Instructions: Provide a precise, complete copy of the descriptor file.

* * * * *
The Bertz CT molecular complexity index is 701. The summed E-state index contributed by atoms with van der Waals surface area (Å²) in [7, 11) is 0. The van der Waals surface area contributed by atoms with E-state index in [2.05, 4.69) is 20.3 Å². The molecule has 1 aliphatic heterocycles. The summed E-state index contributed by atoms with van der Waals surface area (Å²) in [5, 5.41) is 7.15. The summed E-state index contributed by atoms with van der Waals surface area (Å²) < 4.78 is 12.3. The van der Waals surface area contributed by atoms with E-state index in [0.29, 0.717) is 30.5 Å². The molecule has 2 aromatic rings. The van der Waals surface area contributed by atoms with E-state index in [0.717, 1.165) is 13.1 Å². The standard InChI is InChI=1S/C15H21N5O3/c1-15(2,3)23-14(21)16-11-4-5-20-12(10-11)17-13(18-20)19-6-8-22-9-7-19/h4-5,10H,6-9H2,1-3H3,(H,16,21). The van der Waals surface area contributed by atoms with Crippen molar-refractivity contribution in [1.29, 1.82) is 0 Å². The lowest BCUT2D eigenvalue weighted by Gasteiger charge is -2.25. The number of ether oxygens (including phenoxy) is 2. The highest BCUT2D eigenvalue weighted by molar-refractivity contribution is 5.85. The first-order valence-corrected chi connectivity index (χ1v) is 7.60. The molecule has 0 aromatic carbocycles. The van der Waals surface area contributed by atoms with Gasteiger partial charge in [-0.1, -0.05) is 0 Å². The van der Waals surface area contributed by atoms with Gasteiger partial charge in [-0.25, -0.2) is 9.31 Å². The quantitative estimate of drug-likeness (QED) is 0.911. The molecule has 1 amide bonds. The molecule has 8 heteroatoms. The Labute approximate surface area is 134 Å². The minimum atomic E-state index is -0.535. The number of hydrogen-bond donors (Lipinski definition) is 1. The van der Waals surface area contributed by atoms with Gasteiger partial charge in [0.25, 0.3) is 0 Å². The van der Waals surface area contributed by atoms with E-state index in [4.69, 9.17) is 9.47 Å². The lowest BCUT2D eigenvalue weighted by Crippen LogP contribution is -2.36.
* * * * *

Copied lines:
The Bertz CT molecular complexity index is 701. The summed E-state index contributed by atoms with van der Waals surface area (Å²) in [7, 11) is 0. The van der Waals surface area contributed by atoms with E-state index in [2.05, 4.69) is 20.3 Å². The molecule has 1 aliphatic heterocycles. The summed E-state index contributed by atoms with van der Waals surface area (Å²) in [5, 5.41) is 7.15. The summed E-state index contributed by atoms with van der Waals surface area (Å²) < 4.78 is 12.3. The van der Waals surface area contributed by atoms with E-state index in [0.29, 0.717) is 30.5 Å². The molecule has 2 aromatic rings. The van der Waals surface area contributed by atoms with E-state index in [0.717, 1.165) is 13.1 Å². The standard InChI is InChI=1S/C15H21N5O3/c1-15(2,3)23-14(21)16-11-4-5-20-12(10-11)17-13(18-20)19-6-8-22-9-7-19/h4-5,10H,6-9H2,1-3H3,(H,16,21). The van der Waals surface area contributed by atoms with Crippen molar-refractivity contribution in [1.29, 1.82) is 0 Å². The lowest BCUT2D eigenvalue weighted by Gasteiger charge is -2.25. The number of ether oxygens (including phenoxy) is 2. The highest BCUT2D eigenvalue weighted by molar-refractivity contribution is 5.85. The first-order valence-corrected chi connectivity index (χ1v) is 7.60. The molecule has 0 aromatic carbocycles. The van der Waals surface area contributed by atoms with Gasteiger partial charge in [-0.1, -0.05) is 0 Å². The van der Waals surface area contributed by atoms with Gasteiger partial charge in [-0.25, -0.2) is 9.31 Å². The quantitative estimate of drug-likeness (QED) is 0.911. The molecule has 1 amide bonds. The molecule has 8 heteroatoms. The Labute approximate surface area is 134 Å². The minimum atomic E-state index is -0.535. The number of hydrogen-bond donors (Lipinski definition) is 1. The van der Waals surface area contributed by atoms with Gasteiger partial charge in [0.25, 0.3) is 0 Å². The van der Waals surface area contributed by atoms with E-state index in [4.69, 9.17) is 9.47 Å². The lowest BCUT2D eigenvalue weighted by Crippen LogP contribution is -2.36.